The ball is in play at all other times, including when: it rebounds from a goalpost, crossbar or corner flagpost and remains in the field of play; it rebounds from either the referee or an assistant referee when they are on the field of play.
Soccer Rule 10 – The Method of Scoring
A goal is scored when the whole of the ball passes over the goal line, between the goalposts and under the crossbar, provided that no infringement of the Laws of the Game has been committed previously by the team scoring the goal.
The team scoring the greater number of goals during a match is the winner. If both teams score an equal number of goals, or if no goals are scored, the match is drawn.
When competition rules require there to be a winning team after a match or home-and-away tie, only the following procedures, which have been approved by the International F.A. Board, are permitted; Away goals rule; Extra time; Kicks from the penalty mark.
Soccer Rule 11 – Offside
It is not an offence in itself to be in an offside position. A player is in an offside position if: he is nearer to his opponents’ goal line than both the ball and the second last opponent. A player is not in an offside position if he is in his own half of the field of play or he is level with the second last opponent or he is level with the last two opponents.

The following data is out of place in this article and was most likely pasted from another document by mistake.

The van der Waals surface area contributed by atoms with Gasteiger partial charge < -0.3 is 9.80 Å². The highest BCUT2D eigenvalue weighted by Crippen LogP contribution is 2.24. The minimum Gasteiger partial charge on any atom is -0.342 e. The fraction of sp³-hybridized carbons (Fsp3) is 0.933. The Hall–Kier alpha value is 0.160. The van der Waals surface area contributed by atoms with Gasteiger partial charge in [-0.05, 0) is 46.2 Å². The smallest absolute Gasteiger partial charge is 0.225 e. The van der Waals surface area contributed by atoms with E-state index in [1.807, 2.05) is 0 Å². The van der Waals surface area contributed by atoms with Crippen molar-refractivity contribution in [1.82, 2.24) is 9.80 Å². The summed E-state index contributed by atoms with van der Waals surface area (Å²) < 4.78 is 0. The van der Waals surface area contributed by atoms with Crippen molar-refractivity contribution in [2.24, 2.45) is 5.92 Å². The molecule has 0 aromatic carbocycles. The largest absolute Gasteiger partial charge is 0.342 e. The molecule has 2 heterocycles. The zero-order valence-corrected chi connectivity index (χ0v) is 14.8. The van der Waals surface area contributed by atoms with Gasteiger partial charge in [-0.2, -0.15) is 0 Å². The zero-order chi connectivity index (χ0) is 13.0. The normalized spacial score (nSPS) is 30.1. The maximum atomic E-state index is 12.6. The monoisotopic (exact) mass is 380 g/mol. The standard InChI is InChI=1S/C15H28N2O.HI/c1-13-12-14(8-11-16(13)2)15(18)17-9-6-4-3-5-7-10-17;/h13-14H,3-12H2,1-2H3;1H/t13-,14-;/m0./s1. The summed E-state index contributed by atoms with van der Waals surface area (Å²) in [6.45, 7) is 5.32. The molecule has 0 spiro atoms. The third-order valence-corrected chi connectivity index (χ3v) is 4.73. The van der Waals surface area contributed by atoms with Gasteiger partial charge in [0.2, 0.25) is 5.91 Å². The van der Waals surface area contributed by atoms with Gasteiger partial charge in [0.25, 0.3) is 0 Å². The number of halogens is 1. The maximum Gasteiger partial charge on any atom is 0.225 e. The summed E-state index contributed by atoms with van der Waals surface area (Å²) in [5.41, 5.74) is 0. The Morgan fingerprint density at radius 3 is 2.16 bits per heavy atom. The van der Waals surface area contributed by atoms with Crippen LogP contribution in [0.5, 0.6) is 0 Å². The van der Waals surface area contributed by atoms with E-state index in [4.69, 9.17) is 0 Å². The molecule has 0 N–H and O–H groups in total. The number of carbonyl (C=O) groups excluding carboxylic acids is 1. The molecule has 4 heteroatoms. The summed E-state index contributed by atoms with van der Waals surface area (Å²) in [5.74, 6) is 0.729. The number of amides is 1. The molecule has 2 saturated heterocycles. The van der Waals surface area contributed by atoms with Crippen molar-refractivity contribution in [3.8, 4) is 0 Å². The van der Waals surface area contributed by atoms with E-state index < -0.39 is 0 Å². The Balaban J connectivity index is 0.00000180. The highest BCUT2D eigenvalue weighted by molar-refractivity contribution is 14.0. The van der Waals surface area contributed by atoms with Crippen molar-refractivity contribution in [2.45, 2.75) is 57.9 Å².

A player in an offside position is only penalised if, at the moment the ball touches or is played by one of his team, he is, in the opinion of the referee, involved in active play by: interfering with play or interfering with an opponent or gaining an advantage by being in that position.
Soccer Rule– Fouls and Misconduct
Fouls and misconduct are penalised as follows:
Direct Free Kick
A direct free kick is awarded to the opposing team if a player commits any of the following six offences in a manner considered by the referee to be careless, reckless or using excessive force: kicks or attempts to kick an opponent trips or attempts to trip an opponent jumps at an opponent charges an opponent strikes or attempts to strike an opponent pushes an opponent
A direct free kick is also awarded to the opposing team if a player commits any of the following four offences: tackles an opponent to gain possession of the ball, making contact with the opponent before touching the ball, holds an opponent, spits at an opponent, handles the ball deliberately (except for the goalkeeper within his own penalty area).
Soccer Rule 13 – Free Kicks
Types of Free Kicks
Free kicks are either direct or indirect.
For both direct and indirect free kicks, the ball must be stationary when the kick is taken and the kicker does not touch the ball a second time until it has touched another player.
The Direct Free Kick
If a direct free kick is kicked directly into the opponents’ goal, a goal is awarded. If a direct free kick is kicked directly into the team’s own goal, a corner kick is awarded to the opposing team.
The Indirect Free Kick
Signal – The referee indicates an indirect free kick by raising his arm above his head. He maintains his arm in that position until the kick has been taken and the ball has touched another player or goes out of play.